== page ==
They also clustered in the sequenced capsid fragment with the reference strain GII.4 Sydney 2012 (JX459908) and with the GII.4 Melbourne 6623 (KX767083) found in Australia in June 2016 [4]. The polymerase region of the GII.P16-GII.4 2012 strains and GII.P16-GII.2 strains were all closely related to the GII.P16-GII.16 strain VannesL23/1999/FR (AY682551), but interestingly, they separated in two distinct clusters (Figure 3). Of note, the polymerase sequence of the new recombinant GII.P16-GII.2 GO831GerNRW (KY357449) found in Germany this winter season [5] appeared in the same cluster as the French GII.P16-GII.2 strains.

In the capsid region, the GII.P16-GII.2 strains clustered with the reference strain Melksham/1994/UK (X81879) and were closely related to the recombinant GII.P16-GII.2 GO831GerNRW (KY357449) (Figure 4). Of note, two GII.2 capsid sequences for which no polymerase sequence could be determined also appeared in the same cluster. The capsid sequences of the GII.P16-GII.4 2012 strains were closely related to the reference strains GII.4 Sydney 2012, but interestingly, they segregated in a clearly distinct cluster from the GII.P4 2009-GII.4 2012 (Figure 4). It has to be noted that of the 10 GII.4 2012 strains for which polymerase gene amplification and sequencing failed, eight clustered with the GII.P16-GII.4 2012 strains and two clustered with the GII.P4 2009-GII.4 2012 strains, suggesting that the former may bear a GII.16 polymerase genotype while the latter may bear a GII.4 polymerase genotype.

Discussion

We observed an unusual co-circulation of three norovirus strains this winter season, including two emergent recombinant strains never before detected in France. The co-circulation of two strains has occasionally been observed, such as the 2006a with the 2006b variant, but this was geographically and temporally limited [6]. Usually and for more than 20 years, gastroenteritis epidemics reported all over the world have been linked to a single predominant strain, principally a succession every two to three years of GII.4 genotypic variants, including US95/96 1996, Farmington Hills 2002, Hunter 2004, Den Haag 2006b, New Orleans 2009 and Sydney 2012 [6-8]. Unexpectedly, in the winter of 2014/15, a GII.17 strain emerged in Asia and then replaced the previously predominant GII.4 Sydney 2012 [9]. In France, the GII.17 strain became predominant in the winter of 2015/16 (data not shown).

One of this season’s predominant strains, the variant GII.P4 2009-GII.4 2012, had already been detected in France during the seasons 2012/13, 2013/14 and 2014/15, at a time when the variant Sydney 2012 largely predominated, and to a lesser extent in 2015/16, when the strain GII.17 predominated. This variant was described in Denmark and Italy during the season 2012/13 [3,10] and more recently in Australia in August 2015 and as an altered version in June 2016 [4]. Interestingly, the Australian authors suggested that this current recombinant strain could have the potential to become a pandemic variant [4]. However, the partial sequences of the capsid gene obtained in our laboratory do not provide enough information to differentiate between the 2012/13 variant and the derivative, and further molecular investigations are needed.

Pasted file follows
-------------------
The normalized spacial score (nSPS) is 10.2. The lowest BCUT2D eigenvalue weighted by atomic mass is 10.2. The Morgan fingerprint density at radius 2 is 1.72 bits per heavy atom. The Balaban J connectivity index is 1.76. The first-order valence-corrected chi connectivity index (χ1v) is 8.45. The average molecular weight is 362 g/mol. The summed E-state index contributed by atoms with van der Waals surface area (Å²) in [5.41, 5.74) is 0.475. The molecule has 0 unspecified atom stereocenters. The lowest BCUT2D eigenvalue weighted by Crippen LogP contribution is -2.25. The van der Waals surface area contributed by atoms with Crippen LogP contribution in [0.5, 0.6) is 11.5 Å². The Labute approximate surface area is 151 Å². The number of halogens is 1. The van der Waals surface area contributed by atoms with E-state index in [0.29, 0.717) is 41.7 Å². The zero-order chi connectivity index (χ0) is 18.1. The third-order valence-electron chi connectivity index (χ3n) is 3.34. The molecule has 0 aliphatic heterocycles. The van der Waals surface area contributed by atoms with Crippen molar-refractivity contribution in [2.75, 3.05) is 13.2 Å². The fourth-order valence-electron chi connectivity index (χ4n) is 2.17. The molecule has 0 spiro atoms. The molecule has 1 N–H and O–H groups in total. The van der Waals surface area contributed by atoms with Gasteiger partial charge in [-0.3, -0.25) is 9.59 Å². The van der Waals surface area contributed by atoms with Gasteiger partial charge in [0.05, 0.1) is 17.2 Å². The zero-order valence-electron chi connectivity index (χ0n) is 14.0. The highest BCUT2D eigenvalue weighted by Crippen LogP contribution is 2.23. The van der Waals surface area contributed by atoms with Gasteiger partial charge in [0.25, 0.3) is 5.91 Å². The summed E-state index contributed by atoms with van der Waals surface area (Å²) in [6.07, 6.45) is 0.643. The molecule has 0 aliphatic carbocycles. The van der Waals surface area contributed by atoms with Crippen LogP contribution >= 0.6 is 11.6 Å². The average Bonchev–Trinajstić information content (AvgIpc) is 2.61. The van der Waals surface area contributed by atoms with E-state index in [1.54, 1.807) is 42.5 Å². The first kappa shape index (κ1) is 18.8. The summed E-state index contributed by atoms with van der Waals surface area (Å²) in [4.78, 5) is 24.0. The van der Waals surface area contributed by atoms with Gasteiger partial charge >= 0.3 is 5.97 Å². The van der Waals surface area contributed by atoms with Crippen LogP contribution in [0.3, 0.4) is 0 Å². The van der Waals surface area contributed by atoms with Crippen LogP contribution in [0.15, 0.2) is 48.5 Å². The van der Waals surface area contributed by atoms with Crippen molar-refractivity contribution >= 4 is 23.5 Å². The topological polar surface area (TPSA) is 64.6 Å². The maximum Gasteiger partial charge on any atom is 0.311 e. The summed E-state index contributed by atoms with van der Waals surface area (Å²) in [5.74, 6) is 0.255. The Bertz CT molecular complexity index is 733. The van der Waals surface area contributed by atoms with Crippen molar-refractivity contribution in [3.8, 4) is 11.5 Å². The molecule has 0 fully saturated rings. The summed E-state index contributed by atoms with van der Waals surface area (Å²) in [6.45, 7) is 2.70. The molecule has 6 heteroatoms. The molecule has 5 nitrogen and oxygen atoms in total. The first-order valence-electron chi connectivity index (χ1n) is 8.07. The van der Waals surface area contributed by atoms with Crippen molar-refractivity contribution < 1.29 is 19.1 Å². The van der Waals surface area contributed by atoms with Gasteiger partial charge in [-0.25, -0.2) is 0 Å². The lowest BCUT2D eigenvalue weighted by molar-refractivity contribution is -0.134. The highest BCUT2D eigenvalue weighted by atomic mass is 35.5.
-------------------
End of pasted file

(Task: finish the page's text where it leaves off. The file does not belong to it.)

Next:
The two recombinant strains GII.P16-GII.4 2012 and GII.P16-GII.2 had never been observed in France before this winter season and have to our knowledge never been reported as major strains responsible for outbreaks in any country before this season. Although they were circulating concurrently this season in Germany, the reported pattern of circulating strains was different from what was observed in France [5]. Indeed, the GII.P16-GII.2 was the predominant strain responsible for 42% of outbreaks in Germany, far ahead of the variant GII.P4 2009-GII.4 2012 (10%) and the recombinant GII.P16-GII.4 2012 (10%), while in France it was third after GII.P4 2009-GII.4 2012 and GII.P16-GII.4. The reasons for these differences are unclear. One could be the setting of the outbreaks, since the majority of the investigated outbreaks in France occurred in nursing homes (73%), while in Germany, they occurred mainly in childcare facilities (56% vs 17% in nursing homes). However, a complete assessment will be necessary at the end of the season to draw any conclusions about the pattern of predominant circulating strains in France, since the data reported here concern the outbreaks investigated between week 40 in 2016 and week 3 in 2017 and the gastroenteritis outbreak season is not yet over. Already, according to the phylogenetic analysis of the capsid sequences, it seems that GII.P16-GII.4 strains could be more prevalent than the GII.P4 2009-GII.4 2012 variants. Further molecular and epidemiological investigations are needed to confirm this tendency.


Acknowledgements

We thank P. Bastable (Dijon University Hospital, France) for editorial assistance.

Conflict of interest

None declared.

Authors’ contributions

MB and LT: conducted the laboratory investigation; JK: conducted the phylogenetic analyses and revised the manuscript; ADR: revised the manuscript, KAB: compiled the data, drafted the manuscript.


References